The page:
I can't believe how quickly time flies. I had been waiting for summer what seemed like forever, and suddenly it's the middle of July. We have quite mild summer this year, at least for my taste. I'm a summer kind of girl and I love hot summer months with temperatures around 30C. But it's just not a case of British summer. Unfortunately, we even don't plan any summer holiday this year which means I have to be happy with British summer.
Absence of super hot summer days of course doesn't stop me from enjoying typical summer tastes and treats like ice creams and sweet juicy fruits. My favourite pick your own farm supplies me with summer fruit and vegetable that we don't grow in our small kitchen garden. I really enjoy picking seasonal fruit and veg and turning them into delicious meals.
A typical summer fruit which is difficult to find in local supermarkets is gooseberry. It's quite underestimated fruit but it's so delicious and packed with vitamin C. Many people don't like gooseberries for their typical tart taste, but I can eat kilos of them. As I've already said in my last blog post, gooseberries were one of my favourite fruit when I was a kid and they bring so many memories from my childhood. I would always pick and eat gooseberries straight off the bush in my grandparent's garden.
P. and I always try to spend as much time in nature as possible during weekends. Quite often our weekend trips lead us to the nearest pick your own farm. We picked so many gooseberries last time that I decided to make a gooseberry sorbet. I've never tried to make gooseberry sorbet before and I was really surprised how delicious it was. It's very refreshing not overly sweet sorbet and same as all sorbets it's very easy to make.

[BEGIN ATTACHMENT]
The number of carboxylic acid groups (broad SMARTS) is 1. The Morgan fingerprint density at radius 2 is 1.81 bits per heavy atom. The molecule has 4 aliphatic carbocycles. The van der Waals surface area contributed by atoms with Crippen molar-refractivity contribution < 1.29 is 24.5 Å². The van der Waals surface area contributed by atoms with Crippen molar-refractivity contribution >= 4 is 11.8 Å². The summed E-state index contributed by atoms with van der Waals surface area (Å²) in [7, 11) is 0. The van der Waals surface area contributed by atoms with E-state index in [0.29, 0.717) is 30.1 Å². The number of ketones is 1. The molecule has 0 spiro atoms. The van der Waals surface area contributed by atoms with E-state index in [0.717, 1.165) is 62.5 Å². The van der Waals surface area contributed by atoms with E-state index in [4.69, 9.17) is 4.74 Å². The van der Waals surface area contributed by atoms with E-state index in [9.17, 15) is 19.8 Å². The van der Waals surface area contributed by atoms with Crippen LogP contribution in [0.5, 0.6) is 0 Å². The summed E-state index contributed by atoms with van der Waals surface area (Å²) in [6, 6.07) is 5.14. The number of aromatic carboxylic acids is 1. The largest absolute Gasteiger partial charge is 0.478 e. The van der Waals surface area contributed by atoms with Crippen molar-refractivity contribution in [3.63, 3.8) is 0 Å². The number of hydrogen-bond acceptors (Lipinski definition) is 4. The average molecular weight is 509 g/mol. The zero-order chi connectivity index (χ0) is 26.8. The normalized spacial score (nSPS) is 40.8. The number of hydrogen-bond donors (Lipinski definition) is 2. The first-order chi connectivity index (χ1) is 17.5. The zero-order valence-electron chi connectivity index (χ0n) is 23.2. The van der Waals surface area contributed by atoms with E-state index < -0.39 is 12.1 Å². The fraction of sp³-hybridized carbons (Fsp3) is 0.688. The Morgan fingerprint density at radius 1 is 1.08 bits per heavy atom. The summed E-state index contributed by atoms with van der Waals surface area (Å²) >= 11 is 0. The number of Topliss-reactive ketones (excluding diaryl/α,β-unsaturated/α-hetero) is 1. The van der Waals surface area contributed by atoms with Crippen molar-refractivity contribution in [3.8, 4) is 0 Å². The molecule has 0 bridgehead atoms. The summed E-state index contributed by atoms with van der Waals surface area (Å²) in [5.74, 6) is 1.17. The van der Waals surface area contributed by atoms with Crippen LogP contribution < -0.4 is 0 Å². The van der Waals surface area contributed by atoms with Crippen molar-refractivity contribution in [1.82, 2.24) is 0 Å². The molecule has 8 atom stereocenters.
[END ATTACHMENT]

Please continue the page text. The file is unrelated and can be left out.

800g fresh gooseberries, topped and tailed
300g golden caster sugar
Put sugar and water in a medium sauce pan, heat over medium heat and stir until the sugar is dissolved. Add gooseberries, bring to the boil and simmer for 5 minutes. Let it cool down slightly before pureeing in a blender or food processor. Press the mixture through a sieve into a bowl, squeezing out as much juices as possible. Leave the puree to cool completely, then pour into a freezer safe container and place in a freezer. When the sorbet starts to freeze around the edges, take it out of the freezer and stir with a fork to break up any frozen sections. Return to the freezer and repeat the process until the sorbet is completely frozen.
If you are using ice cream maker, churn according to the machine instruction.